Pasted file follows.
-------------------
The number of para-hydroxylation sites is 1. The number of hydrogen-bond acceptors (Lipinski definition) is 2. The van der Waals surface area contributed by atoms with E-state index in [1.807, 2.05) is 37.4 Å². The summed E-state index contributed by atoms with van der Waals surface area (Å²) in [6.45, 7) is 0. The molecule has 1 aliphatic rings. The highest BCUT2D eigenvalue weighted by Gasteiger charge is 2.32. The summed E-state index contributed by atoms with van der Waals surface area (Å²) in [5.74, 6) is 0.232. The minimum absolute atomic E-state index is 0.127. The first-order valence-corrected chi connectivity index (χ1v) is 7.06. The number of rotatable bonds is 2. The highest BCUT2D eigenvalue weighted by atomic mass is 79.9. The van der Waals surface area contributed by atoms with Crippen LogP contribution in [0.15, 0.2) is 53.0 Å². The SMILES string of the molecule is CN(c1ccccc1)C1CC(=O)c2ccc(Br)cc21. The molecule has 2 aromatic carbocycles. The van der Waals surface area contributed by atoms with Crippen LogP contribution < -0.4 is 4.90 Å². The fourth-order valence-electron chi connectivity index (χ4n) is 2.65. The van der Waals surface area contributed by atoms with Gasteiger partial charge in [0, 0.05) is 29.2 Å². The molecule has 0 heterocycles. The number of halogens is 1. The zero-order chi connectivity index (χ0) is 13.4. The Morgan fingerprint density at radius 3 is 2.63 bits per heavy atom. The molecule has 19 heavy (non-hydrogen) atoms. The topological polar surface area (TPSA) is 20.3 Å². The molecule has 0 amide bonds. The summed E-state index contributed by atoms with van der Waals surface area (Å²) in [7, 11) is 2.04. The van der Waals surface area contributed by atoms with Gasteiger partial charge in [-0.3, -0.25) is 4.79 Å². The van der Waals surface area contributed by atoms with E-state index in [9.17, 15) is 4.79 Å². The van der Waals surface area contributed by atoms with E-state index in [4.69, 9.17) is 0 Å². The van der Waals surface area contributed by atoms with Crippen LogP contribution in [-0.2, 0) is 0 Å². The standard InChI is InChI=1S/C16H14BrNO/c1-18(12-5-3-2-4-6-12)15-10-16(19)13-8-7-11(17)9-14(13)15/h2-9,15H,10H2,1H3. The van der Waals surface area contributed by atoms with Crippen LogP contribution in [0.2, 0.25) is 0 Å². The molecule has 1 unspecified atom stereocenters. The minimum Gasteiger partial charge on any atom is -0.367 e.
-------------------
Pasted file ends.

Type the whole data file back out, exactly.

The number of para-hydroxylation sites is 1. The number of hydrogen-bond acceptors (Lipinski definition) is 2. The van der Waals surface area contributed by atoms with E-state index in [1.807, 2.05) is 37.4 Å². The summed E-state index contributed by atoms with van der Waals surface area (Å²) in [6.45, 7) is 0. The molecule has 1 aliphatic rings. The highest BCUT2D eigenvalue weighted by Gasteiger charge is 2.32. The summed E-state index contributed by atoms with van der Waals surface area (Å²) in [5.74, 6) is 0.232. The minimum absolute atomic E-state index is 0.127. The first-order valence-corrected chi connectivity index (χ1v) is 7.06. The number of rotatable bonds is 2. The highest BCUT2D eigenvalue weighted by atomic mass is 79.9. The van der Waals surface area contributed by atoms with Crippen LogP contribution in [0.15, 0.2) is 53.0 Å². The SMILES string of the molecule is CN(c1ccccc1)C1CC(=O)c2ccc(Br)cc21. The molecule has 2 aromatic carbocycles. The van der Waals surface area contributed by atoms with Crippen LogP contribution < -0.4 is 4.90 Å². The fourth-order valence-electron chi connectivity index (χ4n) is 2.65. The van der Waals surface area contributed by atoms with Gasteiger partial charge in [0, 0.05) is 29.2 Å². The molecule has 0 heterocycles. The number of halogens is 1. The zero-order chi connectivity index (χ0) is 13.4. The Morgan fingerprint density at radius 3 is 2.63 bits per heavy atom. The molecule has 19 heavy (non-hydrogen) atoms. The topological polar surface area (TPSA) is 20.3 Å². The molecule has 0 amide bonds. The summed E-state index contributed by atoms with van der Waals surface area (Å²) in [7, 11) is 2.04. The van der Waals surface area contributed by atoms with Gasteiger partial charge in [-0.3, -0.25) is 4.79 Å². The van der Waals surface area contributed by atoms with E-state index in [9.17, 15) is 4.79 Å². The van der Waals surface area contributed by atoms with E-state index in [4.69, 9.17) is 0 Å². The van der Waals surface area contributed by atoms with Crippen LogP contribution in [-0.2, 0) is 0 Å². The standard InChI is InChI=1S/C16H14BrNO/c1-18(12-5-3-2-4-6-12)15-10-16(19)13-8-7-11(17)9-14(13)15/h2-9,15H,10H2,1H3. The van der Waals surface area contributed by atoms with Crippen LogP contribution in [0.2, 0.25) is 0 Å². The molecule has 1 unspecified atom stereocenters. The minimum Gasteiger partial charge on any atom is -0.367 e.